Here is the video link to the council meeting on 1/16/13, which shows each of the speakers. Note, the guy in the red shirt who is talking about his dog Crunch, is not a shelter volunteer or with THAT Group, he attends every meeting to talk about how is dog is always getting out and ending up at the shelter.

    Thank you again YesBiscuit!

    Reply
  4. Marla Tauscher

     /  February 10, 2013

    I’m always impressed with the ability of city officials to completely discount their own facts and figures when challenged. They create fancy looking documents with all kinds of numbers and creative categories, but when I point out that their numbers don’t say what they say they do, these same people don’t want to talk about it. I keep thinking that one of these days I might find one person in one city who is willing to look at their own records and acknowledge that there is a problem. Instead, what I encounter is government officials with an almost pathological ability to ignore reality and dismiss anyone who questions them.

    Rancho Cucamonga city officials have proven to be no different. It’s mind-boggling that they can actually even try to dispute the very statistics that they produce! Below is the document that city officials sent me in response to City Manager John Gillison’s claim in e-mails to city residents that, “to date, we are still averaging an 80% plus adoption rate, which is considerably higher than most other comparable municipal shelters.”

    You don’t have to be a statistician to figure out the real adoption rates. They’re nowhere near 80%. But, like city officials do when attempting to explain the numbers from badly run public pounds (sounds redundant, doesn’t it?), what they really mean to say is that if you consider all of the other categories we’ve had to fabricate to manipulate the data, we have concocted some bogus adoption rates.

    The document I got from Rancho Cucamonga (below) is quite fancy looking. But, when you look beyond the cute logo with fuzzy animals, and really analyze it, it’s not nearly as impressive. It has one of my favorite categories created especially by, and for, directors of bad pounds – Live Release Rate. Sounds good, doesn’t it? But, think about what it includes. There are numbers for animals sent to “Rescue Partners”. Does that mean those animals were subsequently adopted? NO! Does it mean that the staff at the pound actually made any effort to facilitate transfers to rescue groups? NO! In fact, staff and management very often do their best to limit access by rescue group. More often, animals are taken by rescues in spite of, not because of, staff at pounds. But management is always happy to take the credit for another “live release”.

    The numbers for animals sent to foster care and returned from foster care are also of interest. It looks like the animals are just being shuttled back and forth between the pound and some unspecified “foster care” situation. But, with some creative accounting, Veronica Fincher, the director of this particular pound gets to add some numbers to the fictitious Live Release Rate. Gee, that’s swell. But it doesn’t tell us the ultimate fate of the animals involved in the shell game. Do they end up in the kill column later?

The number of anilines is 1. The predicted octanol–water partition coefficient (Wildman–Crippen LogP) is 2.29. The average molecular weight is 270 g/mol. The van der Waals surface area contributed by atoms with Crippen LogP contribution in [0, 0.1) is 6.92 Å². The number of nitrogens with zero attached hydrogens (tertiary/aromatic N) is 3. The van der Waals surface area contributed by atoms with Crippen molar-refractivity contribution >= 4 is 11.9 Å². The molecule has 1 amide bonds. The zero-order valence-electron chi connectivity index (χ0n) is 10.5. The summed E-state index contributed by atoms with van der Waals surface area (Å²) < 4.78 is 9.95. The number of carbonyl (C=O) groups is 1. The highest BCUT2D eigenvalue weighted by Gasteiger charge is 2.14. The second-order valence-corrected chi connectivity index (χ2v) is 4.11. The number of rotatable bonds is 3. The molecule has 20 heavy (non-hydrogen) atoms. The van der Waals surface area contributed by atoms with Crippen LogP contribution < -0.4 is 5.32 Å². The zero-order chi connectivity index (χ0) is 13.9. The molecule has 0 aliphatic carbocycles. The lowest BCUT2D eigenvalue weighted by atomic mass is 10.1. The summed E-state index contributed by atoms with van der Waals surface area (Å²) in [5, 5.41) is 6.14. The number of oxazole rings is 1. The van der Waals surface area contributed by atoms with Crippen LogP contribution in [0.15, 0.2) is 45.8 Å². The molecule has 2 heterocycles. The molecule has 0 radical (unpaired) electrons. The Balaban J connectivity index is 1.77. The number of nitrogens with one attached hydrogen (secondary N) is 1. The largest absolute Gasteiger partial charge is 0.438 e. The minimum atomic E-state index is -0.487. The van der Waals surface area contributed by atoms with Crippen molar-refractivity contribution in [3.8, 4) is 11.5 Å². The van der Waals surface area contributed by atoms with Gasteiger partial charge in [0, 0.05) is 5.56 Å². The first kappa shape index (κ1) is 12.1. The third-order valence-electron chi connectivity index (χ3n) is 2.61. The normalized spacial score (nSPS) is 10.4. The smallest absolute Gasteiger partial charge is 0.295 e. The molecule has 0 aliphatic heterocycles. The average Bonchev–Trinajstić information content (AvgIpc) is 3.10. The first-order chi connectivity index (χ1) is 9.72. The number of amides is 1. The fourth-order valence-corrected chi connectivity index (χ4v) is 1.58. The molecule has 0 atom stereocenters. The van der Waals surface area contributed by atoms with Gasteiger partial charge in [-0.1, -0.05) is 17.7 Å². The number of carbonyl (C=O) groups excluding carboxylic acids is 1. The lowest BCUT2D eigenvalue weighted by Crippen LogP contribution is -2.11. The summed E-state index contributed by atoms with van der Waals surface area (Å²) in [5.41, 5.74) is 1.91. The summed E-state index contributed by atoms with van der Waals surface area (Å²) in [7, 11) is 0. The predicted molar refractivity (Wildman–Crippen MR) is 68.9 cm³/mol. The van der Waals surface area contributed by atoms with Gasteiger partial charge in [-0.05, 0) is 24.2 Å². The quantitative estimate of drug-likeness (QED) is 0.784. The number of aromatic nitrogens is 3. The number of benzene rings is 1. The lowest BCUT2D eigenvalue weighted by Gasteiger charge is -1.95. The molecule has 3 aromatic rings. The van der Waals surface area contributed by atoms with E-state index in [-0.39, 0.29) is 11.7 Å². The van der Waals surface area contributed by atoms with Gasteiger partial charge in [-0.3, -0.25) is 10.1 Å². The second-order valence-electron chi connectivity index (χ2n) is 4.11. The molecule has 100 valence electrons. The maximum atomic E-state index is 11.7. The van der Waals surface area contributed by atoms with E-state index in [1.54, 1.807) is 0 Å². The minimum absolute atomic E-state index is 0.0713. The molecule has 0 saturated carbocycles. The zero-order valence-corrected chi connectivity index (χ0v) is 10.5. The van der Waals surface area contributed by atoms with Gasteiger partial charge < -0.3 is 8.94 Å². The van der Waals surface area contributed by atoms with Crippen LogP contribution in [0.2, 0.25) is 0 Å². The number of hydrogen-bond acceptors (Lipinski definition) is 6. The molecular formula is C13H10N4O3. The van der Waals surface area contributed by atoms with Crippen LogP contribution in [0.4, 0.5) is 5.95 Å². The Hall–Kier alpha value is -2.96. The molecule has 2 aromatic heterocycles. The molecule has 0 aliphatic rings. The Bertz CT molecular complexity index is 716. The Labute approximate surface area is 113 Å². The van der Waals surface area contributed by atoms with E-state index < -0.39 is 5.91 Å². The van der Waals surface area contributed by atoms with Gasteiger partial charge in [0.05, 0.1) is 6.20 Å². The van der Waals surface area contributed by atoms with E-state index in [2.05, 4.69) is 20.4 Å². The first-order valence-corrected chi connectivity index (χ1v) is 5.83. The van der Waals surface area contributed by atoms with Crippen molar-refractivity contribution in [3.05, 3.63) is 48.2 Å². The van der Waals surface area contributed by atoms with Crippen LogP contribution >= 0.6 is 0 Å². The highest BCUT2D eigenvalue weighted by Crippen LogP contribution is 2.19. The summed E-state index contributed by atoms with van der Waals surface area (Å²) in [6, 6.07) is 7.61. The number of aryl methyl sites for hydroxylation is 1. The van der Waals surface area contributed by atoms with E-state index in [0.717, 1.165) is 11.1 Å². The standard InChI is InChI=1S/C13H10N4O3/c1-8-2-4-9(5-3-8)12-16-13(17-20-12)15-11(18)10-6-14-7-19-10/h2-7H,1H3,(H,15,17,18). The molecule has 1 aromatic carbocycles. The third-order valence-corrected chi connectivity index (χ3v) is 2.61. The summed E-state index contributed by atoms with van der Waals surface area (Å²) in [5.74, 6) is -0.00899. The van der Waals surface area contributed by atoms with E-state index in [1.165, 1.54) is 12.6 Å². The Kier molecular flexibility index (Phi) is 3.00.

I find it very interesting that Ms. Fincher apparently thinks nothing of admitting that she routinely violates state law. According to their own document, they killed 49 dogs and cats at the request of the purported owner between January and September of 2012. I don’t think it’s too much to ask of directors of public pounds (and other city officials) to know the basic state and local laws governing animal “shelters”. If Ms. Fincher did bother to read the codes (hint: this one is in the California Food & Agricultural Code), she would know that it is illegal to kill animals just because someone brings them to a pound, claiming to be the owner, and requests that they be killed. What other industries require zero knowledge of applicable law?

    I couldn’t get much in the way of detailed shelter records. After multiple written public records requests, and much back and forth with a city clerk, Deborah McNey, it’s very clear that the last thing that city officials want in Rancho Cucamonga is transparency. I exchanged numerous letters and e-mails with Ms. McNey who pretended not to understand what I wanted. Ultimately, she told me that I could have the records I requested if I would just give the city a $720 deposit in advance and that they would try to get the records within about 2 months. Typical for a city/county that brags about how well its “shelter” is doing. They won’t back up any of their claims with facts. We should just believe them.